4. “What about Echo Chambers?”

Echo Chambers, for those who are unaware, are the idea of having a social media account that is loaded with nothing but people who agree with everything you say or do and as such, you become both big-headed and narrow-minded. I mean, if a hundred or so people are telling you on a near daily basis that you are very clever, attractive and morally righteous, surely it stands to reason you might one day believe all that to be fact? Well, aside from my hilariously out-of-hand anxiety having the power to keep any sort of ego of mine in check, not all my friends agree with me on everything I do and we are all capable of critical thinking. Dangerous as it is, I will always peruse the comment sections of news articles and videos, to see different views being expressed beneath. Largely, I’ll admit, it is people making vulgar remarks and such but there are a broad spectrum of opinions represented in these places, some fact-checked, some not, and I will take my time to mine the internet for comments actually worth reading. However, beyond that, on something like Facebook, can you blame people for wanting to be surrounded by people that like them a whole bunch and tell them nice things when we as a society are so readily prepared to pull one another apart? If you want an Echo Chamber, go ahead, you can always self-administer some doses of reality by watching the news or going outside, you don’t need a quota of dickheads on your Friends list to water down your self-confidence.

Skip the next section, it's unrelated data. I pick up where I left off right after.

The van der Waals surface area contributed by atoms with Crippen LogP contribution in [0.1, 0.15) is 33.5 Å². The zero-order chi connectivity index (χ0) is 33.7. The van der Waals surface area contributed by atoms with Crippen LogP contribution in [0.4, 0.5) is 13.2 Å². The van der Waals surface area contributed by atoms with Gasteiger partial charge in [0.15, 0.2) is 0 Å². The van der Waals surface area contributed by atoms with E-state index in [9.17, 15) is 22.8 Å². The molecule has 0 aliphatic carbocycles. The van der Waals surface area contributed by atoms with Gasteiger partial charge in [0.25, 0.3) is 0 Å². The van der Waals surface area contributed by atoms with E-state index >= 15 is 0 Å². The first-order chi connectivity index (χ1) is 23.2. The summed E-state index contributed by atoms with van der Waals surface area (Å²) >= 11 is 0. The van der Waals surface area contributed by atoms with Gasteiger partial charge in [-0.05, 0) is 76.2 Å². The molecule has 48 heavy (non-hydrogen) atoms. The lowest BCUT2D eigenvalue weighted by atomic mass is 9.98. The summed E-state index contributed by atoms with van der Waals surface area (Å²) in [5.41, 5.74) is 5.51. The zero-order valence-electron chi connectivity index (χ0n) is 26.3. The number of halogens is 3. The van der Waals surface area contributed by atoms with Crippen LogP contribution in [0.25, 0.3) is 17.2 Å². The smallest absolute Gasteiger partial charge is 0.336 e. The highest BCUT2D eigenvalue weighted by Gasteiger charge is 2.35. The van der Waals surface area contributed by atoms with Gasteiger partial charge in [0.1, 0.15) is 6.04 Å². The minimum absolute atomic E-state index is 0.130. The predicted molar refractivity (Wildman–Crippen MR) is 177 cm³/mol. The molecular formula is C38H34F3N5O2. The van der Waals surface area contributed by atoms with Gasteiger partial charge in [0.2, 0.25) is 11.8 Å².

5. “You won’t win anyone around to your way of thinking by unfriending them”